ABOUT THE IMPACT OF PERSONALITY ATTRIBUTES ON THE TRANSPORT DEMAND FORECASTING AND BENEFITS ESTIMATION. A CASE STUDY IN CONCEPCION



ABOUT THE IMPACT OF PERSONALITY ATTRIBUTES ON THE TRANSPORT DEMAND FORECASTING AND BENEFITS ESTIMATION. A CASE STUDY IN CONCEPCION

Authors

Arnoldo Tapia, Universidad De Concepción, Alejandro Tudela, Universidad De Concepción, Juan Antonio Carrasco, Universidad De Concepción

Description

The goal of this article is to study the effect of psychological variables on demand forecasting when they are incorporated in a discrete choice model.

Abstract

The incorporation impact of psychological variables on modal split and benefits quantification is studied in this work. Mode choice is modelled as a function of personality variables. The selection of these variables is rooted in the Theory of Interpersonal Behaviour proposed by Triandis. This theory states that the observed behaviour is due the interaction among the intention to develop a conduct, someone’s habit and the context under which the decision is being made. Intention is explained by three factors: someone’s attitude with respect to an object or situation, the emotions someone develops towards the object, and the social descriptors of the individual: role, norm and self-concept. All these variables can be described as latent in terms of modelling.

Information about attitude, affection, habit and contextual situation was gathered in the city of Concepción, Chile. This information was collected years 2007-2008 and 2011-2012. University workers were interviewed during the first period whereas people from the Collao neighbourhood were interviewed in the second one. A total of 535 records were available for modelling purposes.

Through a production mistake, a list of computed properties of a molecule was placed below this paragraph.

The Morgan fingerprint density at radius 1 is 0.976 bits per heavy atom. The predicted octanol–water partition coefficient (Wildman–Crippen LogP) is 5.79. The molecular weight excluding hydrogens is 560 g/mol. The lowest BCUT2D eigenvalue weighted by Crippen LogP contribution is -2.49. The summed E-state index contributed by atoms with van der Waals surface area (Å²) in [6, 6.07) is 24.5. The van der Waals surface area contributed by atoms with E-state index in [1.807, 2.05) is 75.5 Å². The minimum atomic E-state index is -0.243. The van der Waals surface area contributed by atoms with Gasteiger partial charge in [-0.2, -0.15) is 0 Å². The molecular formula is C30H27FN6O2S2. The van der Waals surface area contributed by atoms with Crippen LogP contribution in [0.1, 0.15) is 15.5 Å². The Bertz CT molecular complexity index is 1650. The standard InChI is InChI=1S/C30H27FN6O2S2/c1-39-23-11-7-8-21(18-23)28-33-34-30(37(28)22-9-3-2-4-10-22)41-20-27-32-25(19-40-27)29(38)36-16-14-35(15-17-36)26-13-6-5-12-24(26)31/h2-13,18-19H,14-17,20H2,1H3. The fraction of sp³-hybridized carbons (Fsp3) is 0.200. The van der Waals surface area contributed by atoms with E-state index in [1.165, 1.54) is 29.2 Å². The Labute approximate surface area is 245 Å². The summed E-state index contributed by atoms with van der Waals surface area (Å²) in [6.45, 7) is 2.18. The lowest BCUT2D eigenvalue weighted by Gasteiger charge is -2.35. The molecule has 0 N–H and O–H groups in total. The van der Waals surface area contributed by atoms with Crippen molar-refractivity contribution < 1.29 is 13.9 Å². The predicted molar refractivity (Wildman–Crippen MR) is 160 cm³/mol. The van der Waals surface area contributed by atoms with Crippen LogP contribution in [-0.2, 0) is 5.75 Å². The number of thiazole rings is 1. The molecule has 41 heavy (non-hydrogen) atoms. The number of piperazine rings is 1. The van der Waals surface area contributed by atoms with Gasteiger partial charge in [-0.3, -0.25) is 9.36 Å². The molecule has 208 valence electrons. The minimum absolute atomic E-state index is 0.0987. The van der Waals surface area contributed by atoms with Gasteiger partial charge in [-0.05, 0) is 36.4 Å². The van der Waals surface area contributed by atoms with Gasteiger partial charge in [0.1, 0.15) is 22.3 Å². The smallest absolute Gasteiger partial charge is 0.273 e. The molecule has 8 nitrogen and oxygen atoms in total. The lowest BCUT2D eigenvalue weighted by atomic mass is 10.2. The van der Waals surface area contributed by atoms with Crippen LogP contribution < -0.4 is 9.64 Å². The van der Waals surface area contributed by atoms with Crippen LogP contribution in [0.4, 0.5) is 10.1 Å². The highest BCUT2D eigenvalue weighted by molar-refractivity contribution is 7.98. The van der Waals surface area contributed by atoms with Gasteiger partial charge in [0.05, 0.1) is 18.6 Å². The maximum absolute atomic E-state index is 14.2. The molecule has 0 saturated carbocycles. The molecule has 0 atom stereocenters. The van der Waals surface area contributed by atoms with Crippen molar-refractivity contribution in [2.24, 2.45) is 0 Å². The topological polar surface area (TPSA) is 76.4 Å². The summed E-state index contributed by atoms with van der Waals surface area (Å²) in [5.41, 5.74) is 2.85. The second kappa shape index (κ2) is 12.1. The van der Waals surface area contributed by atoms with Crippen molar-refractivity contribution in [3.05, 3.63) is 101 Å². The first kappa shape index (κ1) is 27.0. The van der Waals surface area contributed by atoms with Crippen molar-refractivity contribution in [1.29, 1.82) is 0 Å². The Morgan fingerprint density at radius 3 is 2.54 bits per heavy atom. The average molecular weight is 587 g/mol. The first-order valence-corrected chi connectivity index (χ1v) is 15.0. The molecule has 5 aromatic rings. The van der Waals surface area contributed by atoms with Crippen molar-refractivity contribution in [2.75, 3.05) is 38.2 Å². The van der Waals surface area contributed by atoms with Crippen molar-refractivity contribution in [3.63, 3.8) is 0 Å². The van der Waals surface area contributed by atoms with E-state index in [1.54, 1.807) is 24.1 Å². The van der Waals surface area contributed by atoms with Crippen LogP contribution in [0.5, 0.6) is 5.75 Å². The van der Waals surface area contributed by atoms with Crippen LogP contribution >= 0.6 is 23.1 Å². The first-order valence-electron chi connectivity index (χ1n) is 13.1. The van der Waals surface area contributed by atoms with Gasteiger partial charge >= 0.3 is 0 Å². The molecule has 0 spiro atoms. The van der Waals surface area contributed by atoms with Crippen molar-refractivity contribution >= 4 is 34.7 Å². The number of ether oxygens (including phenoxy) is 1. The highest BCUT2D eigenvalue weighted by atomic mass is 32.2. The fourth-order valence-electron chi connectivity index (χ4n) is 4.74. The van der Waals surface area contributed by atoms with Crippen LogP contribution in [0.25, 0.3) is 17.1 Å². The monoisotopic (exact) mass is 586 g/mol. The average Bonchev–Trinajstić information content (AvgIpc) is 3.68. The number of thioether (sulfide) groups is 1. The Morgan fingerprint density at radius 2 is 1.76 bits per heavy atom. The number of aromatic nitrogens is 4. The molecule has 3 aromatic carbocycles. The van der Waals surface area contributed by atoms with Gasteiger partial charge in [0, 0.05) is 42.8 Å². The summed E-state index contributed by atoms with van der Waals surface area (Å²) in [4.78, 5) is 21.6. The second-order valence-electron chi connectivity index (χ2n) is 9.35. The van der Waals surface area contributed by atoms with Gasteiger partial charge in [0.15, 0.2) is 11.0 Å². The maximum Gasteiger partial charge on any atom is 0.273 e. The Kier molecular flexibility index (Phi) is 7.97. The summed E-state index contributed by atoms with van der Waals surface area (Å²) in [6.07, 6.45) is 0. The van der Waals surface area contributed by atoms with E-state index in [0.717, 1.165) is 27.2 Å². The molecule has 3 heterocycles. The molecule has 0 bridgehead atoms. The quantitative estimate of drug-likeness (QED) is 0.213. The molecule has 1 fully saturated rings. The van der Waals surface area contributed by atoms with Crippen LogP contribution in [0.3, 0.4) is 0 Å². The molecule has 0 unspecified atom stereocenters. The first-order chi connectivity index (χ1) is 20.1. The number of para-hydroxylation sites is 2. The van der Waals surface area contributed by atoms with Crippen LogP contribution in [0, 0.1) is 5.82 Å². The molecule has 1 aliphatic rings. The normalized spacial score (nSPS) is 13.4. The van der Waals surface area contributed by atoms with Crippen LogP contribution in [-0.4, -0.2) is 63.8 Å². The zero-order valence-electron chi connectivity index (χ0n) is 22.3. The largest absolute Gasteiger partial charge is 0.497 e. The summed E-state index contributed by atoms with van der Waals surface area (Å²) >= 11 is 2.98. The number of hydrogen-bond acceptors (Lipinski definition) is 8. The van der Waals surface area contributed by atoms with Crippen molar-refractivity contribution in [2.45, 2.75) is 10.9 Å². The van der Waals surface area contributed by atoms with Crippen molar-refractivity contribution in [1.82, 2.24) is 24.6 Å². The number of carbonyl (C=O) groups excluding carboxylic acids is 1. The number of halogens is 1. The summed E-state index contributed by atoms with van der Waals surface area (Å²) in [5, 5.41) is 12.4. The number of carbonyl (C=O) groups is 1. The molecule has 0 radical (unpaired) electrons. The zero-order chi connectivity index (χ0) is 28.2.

Different demand models were estimated, incorporating the personality variables through a latent variables approach, using structural equation modelling. Sequential and simultaneous estimation methods were used. Preliminary results show that attitudinal factors and habit help to improve the models goodness of fit when compared with a model without the personality attributes (named classical model). Besides, changes on the cost and travel time elasticity and modal split are observed when these factors are included in the models.

Classical and improved models were used to quantify changes on users’ benefits due to a transport intervention in Concepcion. The Cost Benefit Analysis approach being used in Chile was used to run these calculations. An interesting result is that benefits when considering the attitude and habit factors are smaller when compared with the benefits obtained when these factors are not taken into account in the demand models. These result might change outcome of the decision making process since net benefits might not satisfy the minimum standards defined in the social assessment methodology. Transport investments process would be challenged.

Publisher

Association for European Transport